Self-reliance and sustainability in the 21st century.
A phrase we hear quite often is: “oh, I don’t want to keep a buck, I’ll use someone else’s”. Our answer is “why not?”
I have so many reasons to keep a buck, it was worth writing this post just about our answers to “why not?”
First of all, bucks, if treated right and raised correctly are even friendlier than the does are! Our bottle raised buckling’s are silly friendly, gentle, and are the first ones at the fence for attention when anyone drives in the yard, the UPS delivery guy, the meter reader, or any person who will take a second and say “hi” to them.
One statement I made above is if they are raised correctly, and this is a really important bit of information! A buck alone (housed without a companion) can often time be a nasty buck. The only one they can interact with is you, when you enter their pen to feed them. If you have ever watched bucks play together they head butt (horned or no horns, doesn’t matter), they jump up on their hind legs in what looks like threatening positions, it’s all play, but when they do it to a human, it can be very intimidating
A buck should never be the solitary occupant of a pen, he should always have a pen mate! Either another buck, or a neutered male works just great, but again, never, ever alone!
Another reason for keeping a buck is disease. What? Well, if you are planning to bring your does to another farm for breeding, there are several things to think about. Any virus, worm, sickness, bacteria, and etc. that might be at that farm, will now come and visit you at your farm. There may not be one single sign of any problems at your chosen breeder farm, the goats that live there could have built up a good immunity, but when it comes to your farm, it could “go viral”. And the same thing goes for renting or leasing a buck.
I always get a charge out of folks who talk about quarantining new animals, but think nothing of bringing their animals to someone else’s farm for breeding. Works on one hand, but not the other? NOT.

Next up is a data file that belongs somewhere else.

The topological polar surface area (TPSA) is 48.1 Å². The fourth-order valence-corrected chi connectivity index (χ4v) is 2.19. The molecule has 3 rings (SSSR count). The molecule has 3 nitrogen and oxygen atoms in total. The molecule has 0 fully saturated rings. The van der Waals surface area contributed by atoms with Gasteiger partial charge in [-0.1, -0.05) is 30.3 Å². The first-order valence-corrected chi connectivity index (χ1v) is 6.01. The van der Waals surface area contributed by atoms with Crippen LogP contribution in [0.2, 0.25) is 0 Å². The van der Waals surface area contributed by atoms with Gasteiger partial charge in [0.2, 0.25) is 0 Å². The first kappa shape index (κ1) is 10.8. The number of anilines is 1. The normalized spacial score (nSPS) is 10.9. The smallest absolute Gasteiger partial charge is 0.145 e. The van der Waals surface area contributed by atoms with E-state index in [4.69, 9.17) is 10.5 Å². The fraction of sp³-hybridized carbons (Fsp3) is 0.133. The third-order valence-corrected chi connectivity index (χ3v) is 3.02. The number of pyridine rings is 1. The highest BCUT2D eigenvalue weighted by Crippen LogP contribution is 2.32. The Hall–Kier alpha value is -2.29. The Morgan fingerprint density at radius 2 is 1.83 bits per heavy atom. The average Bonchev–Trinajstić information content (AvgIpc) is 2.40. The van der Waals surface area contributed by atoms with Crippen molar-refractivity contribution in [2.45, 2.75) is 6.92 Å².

And, what happens when your doe, who you know has a short heat cycle, comes into heat on Thanksgiving Day? With your own buck, you just put her in for a visit, without your own buck, you either bug someone on a holiday, or lose a whole heat cycle.
Quite a few years ago, we took three does on to our farm to breed to our Boer bucks. The girls went into heat, we bred them, and they went home. One of the girls either didn’t take, or absorbed her fetus and went back into heat…on CHRISTMAS DAY! These people called us and wanted to bring their girl back and have her bred again. We said they could, but believe me, we we’re real happy about giving up our Christmas!
Having raised several different breeds over the last 24 years, I can tell you that some breeds of goat bucks smell more than others, and some types have nearly no odor at all! Our Boer bucks and Angora bucks had virtually no odor. Considering the fact that there were three of each in the pen, it was surprising how little odor there was.
On the other hand, my friend Martha, who raises Nigerian Dwarfs, has some very smelly little guys! Seeing that she has several of these little darlings, the smell during rut really cuts down on her visitor population!
Our dairy bucks have definitely got an odor, not over whelming, but it is there. Our girls think the boys cologne “eau de buck” is just delightful.
Remember, once all your girls are bred, rut will end, and the smell will go away!
Don’t forget about our next Goat School coming up in October, on Columbus Day weekend. Come, join us, have fun, eat well, and make new friends!
Want to learn more? My “Goat School Manual”and "Goat School: A Master Class in Caprine Care and Cooking" are available.